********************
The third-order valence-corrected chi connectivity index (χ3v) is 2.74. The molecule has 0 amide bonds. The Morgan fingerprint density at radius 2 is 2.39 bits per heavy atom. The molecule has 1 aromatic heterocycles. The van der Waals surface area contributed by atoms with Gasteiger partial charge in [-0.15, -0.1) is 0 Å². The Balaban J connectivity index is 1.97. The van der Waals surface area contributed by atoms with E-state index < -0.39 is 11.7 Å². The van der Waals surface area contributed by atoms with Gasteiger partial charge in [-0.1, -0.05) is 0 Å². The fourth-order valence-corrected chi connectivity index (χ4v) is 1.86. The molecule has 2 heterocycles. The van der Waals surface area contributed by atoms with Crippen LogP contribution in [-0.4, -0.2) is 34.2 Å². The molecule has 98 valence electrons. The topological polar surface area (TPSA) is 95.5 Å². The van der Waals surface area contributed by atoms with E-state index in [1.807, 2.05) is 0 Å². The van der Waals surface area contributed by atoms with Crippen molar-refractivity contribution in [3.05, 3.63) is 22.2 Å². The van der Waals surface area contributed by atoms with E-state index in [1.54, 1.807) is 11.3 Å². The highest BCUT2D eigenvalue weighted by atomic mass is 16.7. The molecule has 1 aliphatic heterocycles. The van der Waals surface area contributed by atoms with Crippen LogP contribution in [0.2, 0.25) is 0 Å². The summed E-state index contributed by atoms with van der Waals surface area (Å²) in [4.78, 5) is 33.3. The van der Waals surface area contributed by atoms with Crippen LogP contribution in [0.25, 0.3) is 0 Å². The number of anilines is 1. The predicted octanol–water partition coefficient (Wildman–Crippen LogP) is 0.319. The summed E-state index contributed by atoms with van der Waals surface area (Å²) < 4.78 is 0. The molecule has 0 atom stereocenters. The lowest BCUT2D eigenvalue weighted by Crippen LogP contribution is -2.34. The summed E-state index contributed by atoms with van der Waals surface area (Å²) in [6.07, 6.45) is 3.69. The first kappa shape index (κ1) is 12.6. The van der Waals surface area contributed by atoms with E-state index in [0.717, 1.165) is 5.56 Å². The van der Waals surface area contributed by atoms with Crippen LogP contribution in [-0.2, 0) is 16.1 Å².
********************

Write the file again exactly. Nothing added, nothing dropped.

The third-order valence-corrected chi connectivity index (χ3v) is 2.74. The molecule has 0 amide bonds. The Morgan fingerprint density at radius 2 is 2.39 bits per heavy atom. The molecule has 1 aromatic heterocycles. The van der Waals surface area contributed by atoms with Gasteiger partial charge in [-0.15, -0.1) is 0 Å². The Balaban J connectivity index is 1.97. The van der Waals surface area contributed by atoms with E-state index < -0.39 is 11.7 Å². The van der Waals surface area contributed by atoms with Gasteiger partial charge in [-0.1, -0.05) is 0 Å². The fourth-order valence-corrected chi connectivity index (χ4v) is 1.86. The molecule has 2 heterocycles. The van der Waals surface area contributed by atoms with Crippen LogP contribution in [-0.4, -0.2) is 34.2 Å². The molecule has 98 valence electrons. The topological polar surface area (TPSA) is 95.5 Å². The van der Waals surface area contributed by atoms with E-state index in [1.807, 2.05) is 0 Å². The van der Waals surface area contributed by atoms with Crippen molar-refractivity contribution in [3.05, 3.63) is 22.2 Å². The van der Waals surface area contributed by atoms with E-state index in [1.54, 1.807) is 11.3 Å². The highest BCUT2D eigenvalue weighted by atomic mass is 16.7. The molecule has 1 aliphatic heterocycles. The van der Waals surface area contributed by atoms with Crippen LogP contribution in [0.2, 0.25) is 0 Å². The summed E-state index contributed by atoms with van der Waals surface area (Å²) in [4.78, 5) is 33.3. The van der Waals surface area contributed by atoms with Crippen LogP contribution in [0.25, 0.3) is 0 Å². The number of anilines is 1. The predicted octanol–water partition coefficient (Wildman–Crippen LogP) is 0.319. The summed E-state index contributed by atoms with van der Waals surface area (Å²) < 4.78 is 0. The molecule has 0 atom stereocenters. The lowest BCUT2D eigenvalue weighted by Crippen LogP contribution is -2.34. The summed E-state index contributed by atoms with van der Waals surface area (Å²) in [6.07, 6.45) is 3.69. The first kappa shape index (κ1) is 12.6. The van der Waals surface area contributed by atoms with E-state index in [0.717, 1.165) is 5.56 Å². The van der Waals surface area contributed by atoms with Crippen LogP contribution in [-0.2, 0) is 16.1 Å².